Cholera is a life-threatening infectious disease and a public health hazard. It is caused by a comma-shaped bacterium known as Vibriocholerae .
More than two hundred serogroups of this bacterium are known, of which only O1 and O139 are known to cause such infection that leads to epidemics and pandemics. Most of the serogroups only cause mild cholera-like diarrhea and food-associated outbreaks.
Of these two serogroups, O1 was responsible for seven pandemic waves, only to be temporarily displaced by O139. This emerged late and came up around 1992. It was first spotted in Chennai (then Madras).
It was anticipated that this would cause the eighth round of pandemic but it subsided as mysteriously as it had originated.
A group of researchers, including from India and the U.K., have studied the genome of O139 and traced the reason for its dying down after taking over from O1. They trace it to two key genomic evolutionary changes that took place in O139, the first related to the type of cholera toxin it produced and the second related to a loss of anti-microbial resistance.
This research has been published in Nature Communications.
Clinical isolates of V. cholerae O139 serogroup collected between 1993 and 2015 from several parts of India at the ICMR-National Institute of Cholera and Enteric Diseases, Kolkata and other Asian regions were included in the study.
The V. cholerae DNA were sequenced at the Wellcome Sanger Institute, U.K. and analysed at the Cambridge Institute of Therapeutic Immunology and Infectious Diseases, U.K. and Translational Health Science and Technology Institute, Faridabad, India.
A total of 330 V. cholerae O139 isolates were included in this study. In addition, 340 genomes from published sequences were included in this study.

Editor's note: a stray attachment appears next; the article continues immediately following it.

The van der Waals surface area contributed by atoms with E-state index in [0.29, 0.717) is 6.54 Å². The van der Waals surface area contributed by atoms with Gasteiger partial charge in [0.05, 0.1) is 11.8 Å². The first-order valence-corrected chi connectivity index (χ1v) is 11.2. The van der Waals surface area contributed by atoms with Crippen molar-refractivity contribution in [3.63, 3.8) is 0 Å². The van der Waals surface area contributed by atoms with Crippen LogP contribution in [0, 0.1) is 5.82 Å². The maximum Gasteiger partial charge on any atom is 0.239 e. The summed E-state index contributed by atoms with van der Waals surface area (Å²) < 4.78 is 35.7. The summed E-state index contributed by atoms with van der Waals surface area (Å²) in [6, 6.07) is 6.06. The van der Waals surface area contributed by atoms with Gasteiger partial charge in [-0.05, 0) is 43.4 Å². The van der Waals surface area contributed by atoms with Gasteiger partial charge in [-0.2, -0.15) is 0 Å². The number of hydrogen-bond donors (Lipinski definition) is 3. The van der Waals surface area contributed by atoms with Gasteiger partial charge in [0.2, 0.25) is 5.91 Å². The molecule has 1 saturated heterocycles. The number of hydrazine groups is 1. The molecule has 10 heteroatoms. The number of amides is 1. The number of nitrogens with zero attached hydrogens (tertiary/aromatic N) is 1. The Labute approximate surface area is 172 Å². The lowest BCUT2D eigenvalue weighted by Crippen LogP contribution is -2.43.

“When screening the genomes for the evolutionary signatures, we noticed that the antimicrobial resistant pattern was striking from wave A to wave C,” says Ankur Mutreja, a corresponding author, who is at the University of Cambridge.
“Also, since the toxin is the main virulence factor, we wanted to see if there was a particular toxin type that may have given the O139 strain some edge over the O1 strains circulating at that time,” he adds.
The study showed that the two main modifications were in the cholera toxin genes and in the antimicrobial resistance (AMR) portfolio.
“With the reduction in AMR capacity of O139, it potentially lost its competitive advantage against the O1,” says Dr. Mutreja. Another aspect comprised of the changes in the toxin gene from homogenous to heterogenous.
“This again highlights that the O139 bacterial population found it difficult to compete and thus, tried various toxin types to compete but it eventually could not compete,” he explains.
Reviving the old collection of strains, sequence analysis and interpretation of mutations and other important genes pertinent to this study were great challenges. “After getting the results from the first round of analysis, we had several rounds of discussions about the focus areas in this study,” says Thandavaranyan Ramamurthy, co-author of the paper, who is working as INSA Senior Scientist at the National Institute of Cholera and Enteric Diseases, Kolkata.
The challenge was to keep an open mind and not have preconceived notions as to why O139 was so successful in displacing O1 in the beginning and yet declined quite early. “To keep the study as transparent and as holistic as possible we ensured that we screened the comprehensive genomic data in detail without thinking of all the theories that have been previously proposed,” says Dr. Ramamurthy.
The study points to AMR as a factor that can decide the success of certain populations of bacteria that go on to produce large outbreaks of disease. Continuous surveillance is therefore necessary to monitor if any of the serotypes and serogroups are gaining antibiotic resistance over time and may become major outbreak lineages at any time.
“To stay ahead of the curve and ensure best public health outcome, it is important that vaccines and treatments are regularly re-evaluated for efficiency to any newly evolving variants,” says Dr. Ramamurthy.